My life had been going nowhere. Until I was diagnosed with cancer.
12 June 1995. On his twenty-eighth birthday, Raz Shaw was a directionless gambling addict doing a telesales job that was eating up every trace of what soul he had left. The next day he would be diagnosed with stage 4 sclerosing mediastinal non-Hodgkin’s lymphoma of the large cell type.
As he tells it, cancer saved his life. He was given the all-clear in March 1996, and stopped gambling for good that April. After a year away recuperating, he turned his back on the highly paid job that had devoured him and re-assimilated himself into the world of theatre that had once made him feel so alive.
It took him a long time to realise quite how much these recoveries were bound up with one another – now he is ready to tell his story.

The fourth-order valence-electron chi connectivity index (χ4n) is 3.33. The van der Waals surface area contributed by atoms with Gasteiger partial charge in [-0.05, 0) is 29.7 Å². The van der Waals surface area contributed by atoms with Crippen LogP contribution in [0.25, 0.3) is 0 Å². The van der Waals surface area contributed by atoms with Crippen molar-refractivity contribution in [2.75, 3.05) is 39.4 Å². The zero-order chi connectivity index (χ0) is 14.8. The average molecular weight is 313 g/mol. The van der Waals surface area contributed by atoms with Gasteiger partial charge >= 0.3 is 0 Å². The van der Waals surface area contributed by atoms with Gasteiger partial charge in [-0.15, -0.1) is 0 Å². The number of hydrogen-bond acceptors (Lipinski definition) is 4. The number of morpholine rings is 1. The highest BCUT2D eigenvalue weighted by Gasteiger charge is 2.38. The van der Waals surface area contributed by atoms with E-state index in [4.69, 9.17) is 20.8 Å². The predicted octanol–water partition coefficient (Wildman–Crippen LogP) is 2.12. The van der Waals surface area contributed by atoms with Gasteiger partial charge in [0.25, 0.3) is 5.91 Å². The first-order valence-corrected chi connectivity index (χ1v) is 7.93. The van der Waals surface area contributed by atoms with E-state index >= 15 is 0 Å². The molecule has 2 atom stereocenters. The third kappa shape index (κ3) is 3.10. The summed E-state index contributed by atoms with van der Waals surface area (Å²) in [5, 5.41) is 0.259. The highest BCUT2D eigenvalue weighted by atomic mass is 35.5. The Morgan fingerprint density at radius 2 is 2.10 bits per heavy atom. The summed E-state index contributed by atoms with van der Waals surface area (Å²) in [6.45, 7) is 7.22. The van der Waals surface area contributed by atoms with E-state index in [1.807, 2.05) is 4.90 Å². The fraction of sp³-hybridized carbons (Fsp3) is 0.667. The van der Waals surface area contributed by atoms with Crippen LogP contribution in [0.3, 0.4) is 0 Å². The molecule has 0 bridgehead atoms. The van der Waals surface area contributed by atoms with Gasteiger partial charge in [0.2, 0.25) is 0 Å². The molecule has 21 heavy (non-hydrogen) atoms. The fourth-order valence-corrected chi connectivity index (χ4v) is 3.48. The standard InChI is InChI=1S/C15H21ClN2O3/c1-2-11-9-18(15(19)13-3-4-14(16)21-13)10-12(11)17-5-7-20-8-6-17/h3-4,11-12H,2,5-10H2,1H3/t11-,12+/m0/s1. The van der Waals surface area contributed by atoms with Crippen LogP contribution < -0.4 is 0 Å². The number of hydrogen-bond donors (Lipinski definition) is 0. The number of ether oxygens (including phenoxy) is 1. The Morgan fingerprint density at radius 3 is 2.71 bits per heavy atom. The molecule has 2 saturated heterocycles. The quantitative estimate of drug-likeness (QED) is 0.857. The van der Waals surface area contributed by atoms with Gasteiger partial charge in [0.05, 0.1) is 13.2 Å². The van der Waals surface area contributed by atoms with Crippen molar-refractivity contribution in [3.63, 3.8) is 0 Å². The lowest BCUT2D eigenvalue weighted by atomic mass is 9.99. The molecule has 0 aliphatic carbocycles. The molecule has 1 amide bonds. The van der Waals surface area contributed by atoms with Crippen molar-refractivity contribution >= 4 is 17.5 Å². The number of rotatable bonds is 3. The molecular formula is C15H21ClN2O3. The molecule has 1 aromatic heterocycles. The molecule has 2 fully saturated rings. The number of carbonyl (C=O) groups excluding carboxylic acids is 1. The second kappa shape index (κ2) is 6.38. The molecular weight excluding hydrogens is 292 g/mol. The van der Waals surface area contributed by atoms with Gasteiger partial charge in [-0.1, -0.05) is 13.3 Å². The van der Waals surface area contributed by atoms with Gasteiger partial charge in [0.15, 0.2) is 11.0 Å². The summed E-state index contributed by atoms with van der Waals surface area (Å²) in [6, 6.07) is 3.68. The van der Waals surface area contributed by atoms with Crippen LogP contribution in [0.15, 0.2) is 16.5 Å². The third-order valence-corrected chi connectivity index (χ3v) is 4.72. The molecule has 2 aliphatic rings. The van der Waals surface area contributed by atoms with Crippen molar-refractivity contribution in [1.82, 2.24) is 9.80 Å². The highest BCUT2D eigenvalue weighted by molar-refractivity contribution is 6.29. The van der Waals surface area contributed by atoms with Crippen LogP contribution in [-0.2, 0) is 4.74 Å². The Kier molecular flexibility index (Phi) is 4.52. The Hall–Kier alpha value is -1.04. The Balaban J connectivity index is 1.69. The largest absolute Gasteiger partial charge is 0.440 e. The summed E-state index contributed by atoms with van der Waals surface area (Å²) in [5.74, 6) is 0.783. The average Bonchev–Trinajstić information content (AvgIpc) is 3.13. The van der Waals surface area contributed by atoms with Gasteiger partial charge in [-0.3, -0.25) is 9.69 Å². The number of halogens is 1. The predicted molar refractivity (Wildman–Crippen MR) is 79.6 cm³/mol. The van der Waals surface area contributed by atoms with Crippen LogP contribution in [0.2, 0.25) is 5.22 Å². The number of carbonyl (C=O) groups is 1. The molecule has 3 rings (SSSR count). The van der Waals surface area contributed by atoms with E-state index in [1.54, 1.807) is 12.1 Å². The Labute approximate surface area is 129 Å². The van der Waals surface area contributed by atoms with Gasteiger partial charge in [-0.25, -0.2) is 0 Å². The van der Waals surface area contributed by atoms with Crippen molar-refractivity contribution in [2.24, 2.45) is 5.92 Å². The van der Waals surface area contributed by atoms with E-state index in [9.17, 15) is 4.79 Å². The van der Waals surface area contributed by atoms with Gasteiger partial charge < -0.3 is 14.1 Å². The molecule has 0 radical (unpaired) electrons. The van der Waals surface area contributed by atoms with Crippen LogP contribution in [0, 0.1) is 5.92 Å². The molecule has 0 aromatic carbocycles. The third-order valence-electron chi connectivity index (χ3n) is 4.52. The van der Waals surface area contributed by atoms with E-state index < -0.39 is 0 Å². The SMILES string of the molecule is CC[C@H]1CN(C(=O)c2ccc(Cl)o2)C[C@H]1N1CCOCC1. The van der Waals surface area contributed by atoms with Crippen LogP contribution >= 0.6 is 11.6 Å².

Death and the Elephant is a memoir of living through and beyond illness and addiction. Blessed with the ability to find humour even in life’s darkest moments, Raz charts his struggles with irreverence and unflinching perspective. This is his story, but it’s also a universal one – an honest, funny, sometimes raw, and often inappropriate glimpse into the mind of a young man dealing with a life-threatening illness in the only way he knows how: by laughing in its face.
Raz Shaw has been a theatre director for over twenty years: he was in the middle of rehearsing for his first ever professional production when he was diagnosed with cancer. He has directed plays in an array of theatres and locations from the South Bank to Salisbury to South Sudan. His work has ranged from new plays to the classics and everything in between, and he has recently directed a production of the Pulitzer Prize-winning play Wit by Margaret Edson starring Julie Hesmondhalgh. He has also made the first of what he hopes will be a series of podcasts called Cancer Talk.